Polzeath 10K...summer returns for the Summer Sessions
Round 2 in Freedom Racing's 2018 Summer Sessions, the Polzeath 10K is without a doubt my favourite. Offering a more than plentiful supply of ups and downs (aka undulations), a pleasant assortment of steps, bare rock, loose gravel, some technical sections and even some exciting scrambles, this route offers a multitude of ingredients to delight the trail runner and coast path wanderer alike. Add in the fantastic location on a headland jutting off Cornwall's rugged north coast into the wild Atlantic, backed by a setting summer sun and a cooling sea breeze, and this race has to be one of the highlights of the Cornish summer running calendar. Now in its second year, it is unsurprising that many fellow runners also rate this as one of the best short trail races in Cornwall.
The race starts on the beach at Polzeath with a fast flat first 500m across fairly compacted sand, however still loose enough to sap the energy from the legs. Rounding some barnacle-encrusted rocks and into a more sheltered cove, we reach the coast path and quickly ascend up some steep switchbacks to get a fine view of the beach with its stream of over 200 eager runners making their way towards hillier terrain. It was rush hour on the beach at Polzeath.
Following the steep climb, there is a longer but more gradual climb as runners head inland to cross Pentire Headland and pick up the coast path on the opposite side. This is followed by a nice section of fast tarmac and a chance to stretch the legs and pick up some decent pace. Once at the coast path on the opposite side, the ups and downs start again. There are many of them, running is always an adventure, albeit a tiring one, when venturing out on the Cornish coast path. This section is particularly rough in its topography though, with numerous short but steep ascents, accompanied by some equally steep descents. The combination of some slightly technical rocky terrain and loose gravel makes this a paradise for the trail runner.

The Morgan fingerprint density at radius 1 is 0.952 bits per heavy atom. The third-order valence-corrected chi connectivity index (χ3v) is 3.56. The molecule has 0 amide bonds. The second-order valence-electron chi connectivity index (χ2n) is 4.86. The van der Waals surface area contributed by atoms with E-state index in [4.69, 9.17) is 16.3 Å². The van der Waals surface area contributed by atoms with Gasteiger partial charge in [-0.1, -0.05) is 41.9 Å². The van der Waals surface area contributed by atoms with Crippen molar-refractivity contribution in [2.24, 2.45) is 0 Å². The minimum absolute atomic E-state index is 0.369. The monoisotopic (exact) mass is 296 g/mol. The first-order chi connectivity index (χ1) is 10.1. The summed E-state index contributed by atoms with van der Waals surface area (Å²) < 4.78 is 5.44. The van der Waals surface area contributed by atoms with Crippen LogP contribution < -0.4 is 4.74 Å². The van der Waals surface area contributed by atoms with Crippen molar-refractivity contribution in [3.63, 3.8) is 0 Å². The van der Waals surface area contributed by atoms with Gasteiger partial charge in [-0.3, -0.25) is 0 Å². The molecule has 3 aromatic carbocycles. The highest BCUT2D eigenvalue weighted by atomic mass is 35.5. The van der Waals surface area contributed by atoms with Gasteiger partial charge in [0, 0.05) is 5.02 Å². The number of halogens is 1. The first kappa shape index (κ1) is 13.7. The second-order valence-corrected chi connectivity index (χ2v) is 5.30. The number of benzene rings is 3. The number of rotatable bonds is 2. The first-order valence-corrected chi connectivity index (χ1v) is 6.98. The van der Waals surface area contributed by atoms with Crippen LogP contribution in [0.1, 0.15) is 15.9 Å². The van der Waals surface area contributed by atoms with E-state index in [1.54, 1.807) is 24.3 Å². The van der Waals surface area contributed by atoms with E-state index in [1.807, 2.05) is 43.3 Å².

This is all exciting, but the climax of the race has to be The Rumps peninsula. Sticking out into the North Atlantic like a shark's tail, this peninsula comprises two steep-sided hillocks accompanied by an abundance of rocks and the pounding Atlantic far below. The first is the easier, whilst the second involves a steep ascent (walked by most) topped off by a fine section of exhilarating scrambling through a narrow crevasse in the 400 million year old slate, before a fine descent back to cheer on fellow runners on their approach to The Rumps.
By this point, I must admit I was pretty fatigued but the hills aren't finished yet. Instead there is a long drag back up to Pentire Headland and a fine viewpoint back to the beach at Polzeath...which worryingly still looks quite far away! Fortunately, from the headland the race is largely downhill, a fine fast finish with some more steep and technical descents, rather more challenging at this point on tiring legs. A final kick uphill before arriving back at the beach is most unwelcome though. The final 500m beach section, which seemed to drag on forever, leads to the finish.
Pleased to finish 7th, although my quads were screaming pretty much from the start after racing Meet Your Max just 2 days ago. I'll be jogging Sticker as a cool-down tomorrow...